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N.K. proposes high-level military talks with S. Korea

North Korea proposed holding high-level military talks with South Korea on Thursday, a day after the U.S. and China called on the communist state to end provocations.

The proposal is the latest in a series of recent overtures from the North for dialogue with its southern neighbor against which it made two deadly attacks last year.

“Under the name of Kim Yong-chun, minister of the People’s Armed Forces, North Korea sent a faxed message at around 11:46 a.m., proposing high-level military talks to address pending bilateral military issues,” said Chang Gwang-il, deputy minister for policy at the Ministry of National Defense.

“For the high-level talks, the North also proposed holding preliminary working-level talks. The ministry and other relevant ministries are carefully coordinating measures to respond to the proposal.”

Chang also added that the government is positively considering holding the working-level talks during which the two sides will discuss the agenda, venue and date for the talks.

The two Koreas held their first defense-minister talks on the South Korean resort island of Jeju in September 2000. The second was held in the North Korean capital of Pyongyang in November 2007.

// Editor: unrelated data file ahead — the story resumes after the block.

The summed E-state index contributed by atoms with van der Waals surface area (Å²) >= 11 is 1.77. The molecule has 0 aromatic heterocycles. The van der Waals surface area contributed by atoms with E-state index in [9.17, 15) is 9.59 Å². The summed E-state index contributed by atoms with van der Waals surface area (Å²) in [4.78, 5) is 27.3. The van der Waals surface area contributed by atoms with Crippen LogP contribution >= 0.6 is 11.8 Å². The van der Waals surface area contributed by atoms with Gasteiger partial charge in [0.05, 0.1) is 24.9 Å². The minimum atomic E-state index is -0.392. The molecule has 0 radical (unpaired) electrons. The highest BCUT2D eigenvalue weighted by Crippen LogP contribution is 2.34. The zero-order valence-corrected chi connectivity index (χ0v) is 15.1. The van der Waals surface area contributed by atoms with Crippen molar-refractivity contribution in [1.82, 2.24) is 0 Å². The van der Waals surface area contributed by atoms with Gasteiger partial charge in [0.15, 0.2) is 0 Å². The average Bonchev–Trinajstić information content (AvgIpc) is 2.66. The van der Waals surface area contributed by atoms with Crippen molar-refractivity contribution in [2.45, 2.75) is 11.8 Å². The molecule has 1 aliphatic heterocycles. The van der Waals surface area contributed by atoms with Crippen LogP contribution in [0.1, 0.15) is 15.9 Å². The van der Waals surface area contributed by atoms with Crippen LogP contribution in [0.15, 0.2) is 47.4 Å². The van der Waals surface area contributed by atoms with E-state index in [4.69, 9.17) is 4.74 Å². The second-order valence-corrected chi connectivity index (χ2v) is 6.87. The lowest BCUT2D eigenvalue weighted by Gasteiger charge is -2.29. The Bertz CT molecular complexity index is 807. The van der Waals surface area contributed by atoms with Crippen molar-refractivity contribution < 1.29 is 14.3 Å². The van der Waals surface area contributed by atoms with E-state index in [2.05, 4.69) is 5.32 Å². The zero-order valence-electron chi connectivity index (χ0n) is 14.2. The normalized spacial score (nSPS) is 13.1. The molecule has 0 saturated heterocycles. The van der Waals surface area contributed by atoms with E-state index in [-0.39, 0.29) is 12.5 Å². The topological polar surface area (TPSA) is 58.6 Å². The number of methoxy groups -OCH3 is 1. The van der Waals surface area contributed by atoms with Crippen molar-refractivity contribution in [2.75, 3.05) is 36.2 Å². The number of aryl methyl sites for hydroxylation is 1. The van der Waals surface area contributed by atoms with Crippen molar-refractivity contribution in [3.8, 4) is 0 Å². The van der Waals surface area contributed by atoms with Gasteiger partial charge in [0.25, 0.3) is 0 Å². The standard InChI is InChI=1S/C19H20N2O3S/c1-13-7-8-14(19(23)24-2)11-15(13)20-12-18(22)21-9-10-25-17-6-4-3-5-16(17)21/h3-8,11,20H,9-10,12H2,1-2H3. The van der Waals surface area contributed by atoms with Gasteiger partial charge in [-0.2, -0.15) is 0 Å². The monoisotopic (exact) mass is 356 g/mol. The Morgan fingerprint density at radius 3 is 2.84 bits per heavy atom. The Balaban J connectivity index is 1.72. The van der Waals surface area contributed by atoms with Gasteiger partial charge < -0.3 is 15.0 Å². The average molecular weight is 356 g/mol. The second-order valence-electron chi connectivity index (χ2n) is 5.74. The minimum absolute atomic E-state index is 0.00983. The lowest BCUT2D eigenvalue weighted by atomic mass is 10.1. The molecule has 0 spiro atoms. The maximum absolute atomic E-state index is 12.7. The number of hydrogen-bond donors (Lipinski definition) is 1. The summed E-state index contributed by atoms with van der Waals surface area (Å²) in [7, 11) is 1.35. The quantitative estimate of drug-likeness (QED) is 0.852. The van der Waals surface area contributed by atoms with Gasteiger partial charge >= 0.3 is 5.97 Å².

South Korea has maintained that before any inter-Korean talks, the North should show sincerity and take “responsible measures” for the March sinking of the corvette Cheonan and the November artillery attack on Yeonpyeong Island.

The two incidents have sent tensions on the Korean Peninsula soaring to its highest level in recent years. The artillery attack on the northwestern border island marked the first attack on a civilian area since the end of the 1950-53 Korean War.

Speaking at a joint press conference at the White House with Chinese President Hu Jintao on Wednesday, U.S. President Barack Obama said, “I told President Hu that we appreciated China’s role in reducing tensions on the Korean Peninsula. And we agreed that North Korea must avoid further provocations. We agreed that the paramount goal must be complete denuclearization of the peninsula.”

During his visit to Seoul last Friday, U.S. Defense Secretary Robert Gates said that “diplomatic engagement” with North Korea was possible, starting with direct engagement between the two Koreas.

He also said that when North Korea’s actions give reason to believe that talks with the North could be conducted “in good faith,” the multilateral aid-for-denuclearization talks could resume.

Observers here said the remarks by Gates indicated that Washington wants Seoul to be flexible in its consideration of dialogue with the North. They also said that the remarks sent a signal to the North that it is important to improve inter-Korean ties before the resumption of the six-party talks.

By Song Sang-ho (

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